For the rest, it is worthwhile from my point of view to also dwell on the existence of the MagSafe Battery Pack . In this case, reference is made to a kind of wireless power bank , which aligns via magnets to the back of the iPhone 12 , iPhone 13 and iPhone 14 . With this product you can get an additional charge of between 40% and 70% , depending on the iPhone model you use. Among other things, using a Lightning cable you can transform the Battery Pack into a sort of 15W wireless charger . You may want to learn more about my tutorial onhow to charge an iPhone without cable for more details.

Caricabatterie wireless

Going beyond Apple’s official solutions , which can clearly come in handy if you own an iPhone, there are also many third-party wireless chargers on the market , with features like the ones mentioned above .

You may also want to take a look at my guide to the best wireless chargers in this regard , in order to make a more informed choice.

Caricabatterie wireless 3-in-1

How do you say? Do you have multiple types of technological devices and therefore would you need a charger for everything ? In this context, going beyond the classic chargers , I would like to let you know that over the years some third-party products have made their way onto the market that you may find interesting.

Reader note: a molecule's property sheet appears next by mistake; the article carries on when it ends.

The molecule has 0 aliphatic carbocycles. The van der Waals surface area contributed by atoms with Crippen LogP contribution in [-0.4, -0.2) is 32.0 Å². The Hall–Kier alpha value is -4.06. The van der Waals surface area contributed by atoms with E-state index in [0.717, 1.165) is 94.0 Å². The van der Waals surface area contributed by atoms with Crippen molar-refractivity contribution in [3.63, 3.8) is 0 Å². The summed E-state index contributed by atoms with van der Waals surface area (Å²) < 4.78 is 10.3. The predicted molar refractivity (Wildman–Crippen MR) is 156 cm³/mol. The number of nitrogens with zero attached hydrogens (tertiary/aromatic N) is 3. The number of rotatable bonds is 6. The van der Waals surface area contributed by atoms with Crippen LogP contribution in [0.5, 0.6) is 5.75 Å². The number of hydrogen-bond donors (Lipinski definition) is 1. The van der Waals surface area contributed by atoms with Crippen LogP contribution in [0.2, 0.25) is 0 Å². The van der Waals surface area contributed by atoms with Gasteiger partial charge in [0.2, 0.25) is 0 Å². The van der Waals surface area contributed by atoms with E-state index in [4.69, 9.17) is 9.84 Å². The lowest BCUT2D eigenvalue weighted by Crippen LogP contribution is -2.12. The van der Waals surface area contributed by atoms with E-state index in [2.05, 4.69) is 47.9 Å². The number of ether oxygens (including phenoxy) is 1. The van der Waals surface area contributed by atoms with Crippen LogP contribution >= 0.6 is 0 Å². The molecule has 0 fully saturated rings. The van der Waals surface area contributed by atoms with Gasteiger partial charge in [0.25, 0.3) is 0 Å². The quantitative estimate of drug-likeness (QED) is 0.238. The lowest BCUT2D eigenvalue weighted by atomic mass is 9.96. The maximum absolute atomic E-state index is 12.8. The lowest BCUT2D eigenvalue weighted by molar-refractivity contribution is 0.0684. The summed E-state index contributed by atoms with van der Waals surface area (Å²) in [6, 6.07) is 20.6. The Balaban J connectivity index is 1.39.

In particular, reference is made to 3-in-1 solutions (or in any case capable of charging several devices at the same time), which often act halfway between wireless and cable . To be clear, there are also products on the market that allow you to charge two smartphones at the same time , in addition to the smartwatch , but in reality only one of the two phones is charged wirelessly (while for the other a cable is connected, even if the latter is often hidden).

In short, in this case the single charger must be evaluated well , but I wanted to make you aware of the existence of this possibility, as indeed if you have many devices it could be useful.

Finally, I would like to clarify that at one time cases with integrated battery were also used , which nowadays are a bit obsolete (also due to the existence of solutions such as the aforementioned Magsafe Battery Pack ). This does not mean, however, that you cannot find some third-party proposals of this type on the market: perhaps you might want to take a look, for example, at some solutions that can be found in online stores such as Amazon.

by Abdullah Sam
I’m a teacher, researcher and writer. I write about study subjects to improve the learning of college and university students. I write top Quality study notes Mostly, Tech, Games, Education, And Solutions/Tips and Tricks. I am a person who helps students to acquire knowledge, competence or virtue.